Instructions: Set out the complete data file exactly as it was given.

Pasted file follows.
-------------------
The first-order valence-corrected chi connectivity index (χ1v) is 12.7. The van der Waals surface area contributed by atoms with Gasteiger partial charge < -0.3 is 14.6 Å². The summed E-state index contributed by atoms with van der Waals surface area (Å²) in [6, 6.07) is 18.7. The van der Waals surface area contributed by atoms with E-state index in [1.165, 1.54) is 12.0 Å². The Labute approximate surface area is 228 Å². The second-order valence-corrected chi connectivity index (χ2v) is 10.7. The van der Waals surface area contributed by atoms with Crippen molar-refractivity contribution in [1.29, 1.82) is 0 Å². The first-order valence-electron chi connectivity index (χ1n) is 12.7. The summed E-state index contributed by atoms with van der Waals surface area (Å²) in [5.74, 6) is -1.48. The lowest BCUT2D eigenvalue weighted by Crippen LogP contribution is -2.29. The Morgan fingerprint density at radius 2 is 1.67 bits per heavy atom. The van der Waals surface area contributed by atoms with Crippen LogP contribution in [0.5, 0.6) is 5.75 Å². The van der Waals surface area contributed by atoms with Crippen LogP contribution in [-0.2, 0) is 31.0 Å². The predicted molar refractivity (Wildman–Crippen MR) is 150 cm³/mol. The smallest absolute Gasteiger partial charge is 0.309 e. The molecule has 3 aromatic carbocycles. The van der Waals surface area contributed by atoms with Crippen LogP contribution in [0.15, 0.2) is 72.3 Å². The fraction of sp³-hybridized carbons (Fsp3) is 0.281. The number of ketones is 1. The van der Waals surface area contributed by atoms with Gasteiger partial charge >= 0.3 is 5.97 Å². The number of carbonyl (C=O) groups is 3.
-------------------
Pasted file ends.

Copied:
The first-order valence-corrected chi connectivity index (χ1v) is 12.7. The van der Waals surface area contributed by atoms with Gasteiger partial charge < -0.3 is 14.6 Å². The summed E-state index contributed by atoms with van der Waals surface area (Å²) in [6, 6.07) is 18.7. The van der Waals surface area contributed by atoms with E-state index in [1.165, 1.54) is 12.0 Å². The Labute approximate surface area is 228 Å². The second-order valence-corrected chi connectivity index (χ2v) is 10.7. The van der Waals surface area contributed by atoms with Crippen molar-refractivity contribution in [1.29, 1.82) is 0 Å². The first-order valence-electron chi connectivity index (χ1n) is 12.7. The summed E-state index contributed by atoms with van der Waals surface area (Å²) in [5.74, 6) is -1.48. The lowest BCUT2D eigenvalue weighted by Crippen LogP contribution is -2.29. The Morgan fingerprint density at radius 2 is 1.67 bits per heavy atom. The van der Waals surface area contributed by atoms with Crippen LogP contribution in [0.5, 0.6) is 5.75 Å². The van der Waals surface area contributed by atoms with Crippen LogP contribution in [-0.2, 0) is 31.0 Å². The predicted molar refractivity (Wildman–Crippen MR) is 150 cm³/mol. The smallest absolute Gasteiger partial charge is 0.309 e. The molecule has 3 aromatic carbocycles. The van der Waals surface area contributed by atoms with Crippen LogP contribution in [0.15, 0.2) is 72.3 Å². The fraction of sp³-hybridized carbons (Fsp3) is 0.281. The number of ketones is 1. The van der Waals surface area contributed by atoms with Gasteiger partial charge >= 0.3 is 5.97 Å². The number of carbonyl (C=O) groups is 3.